American Life in Poetry: Column 555
by Barbara Crooker
When we’re feeling sorry for ourselves it can help to make a list of things for which we’re grateful. Here is a fine poem of gratitude by Barbara Crooker, who lives in Pennsylvania, and its images make up just such a list. This is from her book Small Rain from Purple Flag Press. — Ted Kooser, U.S. Poet Laureate
The sky hangs up its starry pictures: a swan,
a crab, a horse. And even though you’re
three hundred miles away, I know you see
them, too. Right now, my side
of the bed is empty, a clear blue lake
of flannel. The distance yawns and stretches.
It’s hard to remember we swim in an ocean
of great love, so easy to fall into bickering
like little birds at the feeder fighting over proso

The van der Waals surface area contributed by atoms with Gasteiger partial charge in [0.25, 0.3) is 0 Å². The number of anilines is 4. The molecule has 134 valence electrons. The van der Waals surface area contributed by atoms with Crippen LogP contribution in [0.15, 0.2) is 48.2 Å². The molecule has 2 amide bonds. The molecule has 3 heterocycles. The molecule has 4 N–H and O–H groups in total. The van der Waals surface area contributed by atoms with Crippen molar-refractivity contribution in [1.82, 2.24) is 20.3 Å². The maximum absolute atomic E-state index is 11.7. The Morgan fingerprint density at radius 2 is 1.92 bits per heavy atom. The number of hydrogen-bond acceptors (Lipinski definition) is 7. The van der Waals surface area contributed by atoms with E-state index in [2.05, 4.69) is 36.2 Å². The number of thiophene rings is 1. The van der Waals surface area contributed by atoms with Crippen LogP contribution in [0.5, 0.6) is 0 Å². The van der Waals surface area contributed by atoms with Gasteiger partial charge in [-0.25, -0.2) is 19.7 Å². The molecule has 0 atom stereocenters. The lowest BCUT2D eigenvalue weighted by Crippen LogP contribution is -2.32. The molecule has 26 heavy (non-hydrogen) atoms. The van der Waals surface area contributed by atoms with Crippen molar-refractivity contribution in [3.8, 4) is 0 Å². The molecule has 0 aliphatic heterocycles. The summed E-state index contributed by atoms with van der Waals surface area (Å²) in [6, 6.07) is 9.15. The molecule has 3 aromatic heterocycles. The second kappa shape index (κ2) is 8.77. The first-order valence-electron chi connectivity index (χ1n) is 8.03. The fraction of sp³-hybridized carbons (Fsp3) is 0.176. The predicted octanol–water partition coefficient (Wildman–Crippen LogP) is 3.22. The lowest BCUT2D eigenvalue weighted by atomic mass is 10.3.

and millet, unaware of how large the bag of grain is,
a river of golden seeds, that the harvest was plentiful,
the corn is in the barn, and whenever we’re hungry,
a dipperful of just what we need will be spilled . . .
We do not accept unsolicited submissions. American Life in Poetry is made possible by The Poetry Foundation (www.poetryfoundation.org), publisher of Poetry magazine. It is also supported by the Department of English at the University of Nebraska-Lincoln. Poem copyright ©2014 by Barbara Crooker, “Sustenance,” from Small Rain, (Purple Flag Press, 2014). Poem reprinted by permission of Barbara Crooker and the publisher. Introduction copyright © 2015 by The Poetry Foundation. The introduction’s author, Ted Kooser, served as United States Poet Laureate Consultant in Poetry to the Library of Congress from 2004-2006.
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